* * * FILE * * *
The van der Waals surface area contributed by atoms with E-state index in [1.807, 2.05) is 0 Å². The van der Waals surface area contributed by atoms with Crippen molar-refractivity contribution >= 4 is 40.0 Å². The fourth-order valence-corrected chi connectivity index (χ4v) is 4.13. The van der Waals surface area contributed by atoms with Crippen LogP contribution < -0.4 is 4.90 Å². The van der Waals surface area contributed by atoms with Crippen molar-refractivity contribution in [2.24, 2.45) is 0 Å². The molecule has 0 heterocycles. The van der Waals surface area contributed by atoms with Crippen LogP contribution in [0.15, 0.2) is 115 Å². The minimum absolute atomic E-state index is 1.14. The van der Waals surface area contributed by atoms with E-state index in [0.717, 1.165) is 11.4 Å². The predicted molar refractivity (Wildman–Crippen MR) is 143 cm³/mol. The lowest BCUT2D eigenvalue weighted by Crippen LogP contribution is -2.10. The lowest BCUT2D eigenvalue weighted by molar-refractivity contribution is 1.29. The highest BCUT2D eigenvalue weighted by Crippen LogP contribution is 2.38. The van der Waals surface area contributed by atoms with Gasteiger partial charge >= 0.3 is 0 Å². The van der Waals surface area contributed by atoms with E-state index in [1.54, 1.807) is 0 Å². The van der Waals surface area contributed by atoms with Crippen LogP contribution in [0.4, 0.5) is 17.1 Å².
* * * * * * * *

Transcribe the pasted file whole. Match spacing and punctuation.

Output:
The van der Waals surface area contributed by atoms with E-state index in [1.807, 2.05) is 0 Å². The van der Waals surface area contributed by atoms with Crippen molar-refractivity contribution >= 4 is 40.0 Å². The fourth-order valence-corrected chi connectivity index (χ4v) is 4.13. The van der Waals surface area contributed by atoms with Crippen LogP contribution < -0.4 is 4.90 Å². The van der Waals surface area contributed by atoms with Crippen molar-refractivity contribution in [2.24, 2.45) is 0 Å². The molecule has 0 heterocycles. The van der Waals surface area contributed by atoms with Crippen LogP contribution in [0.15, 0.2) is 115 Å². The minimum absolute atomic E-state index is 1.14. The van der Waals surface area contributed by atoms with E-state index in [0.717, 1.165) is 11.4 Å². The predicted molar refractivity (Wildman–Crippen MR) is 143 cm³/mol. The lowest BCUT2D eigenvalue weighted by Crippen LogP contribution is -2.10. The lowest BCUT2D eigenvalue weighted by molar-refractivity contribution is 1.29. The highest BCUT2D eigenvalue weighted by Crippen LogP contribution is 2.38. The van der Waals surface area contributed by atoms with Gasteiger partial charge >= 0.3 is 0 Å². The van der Waals surface area contributed by atoms with E-state index in [1.54, 1.807) is 0 Å². The van der Waals surface area contributed by atoms with Crippen LogP contribution in [0.4, 0.5) is 17.1 Å².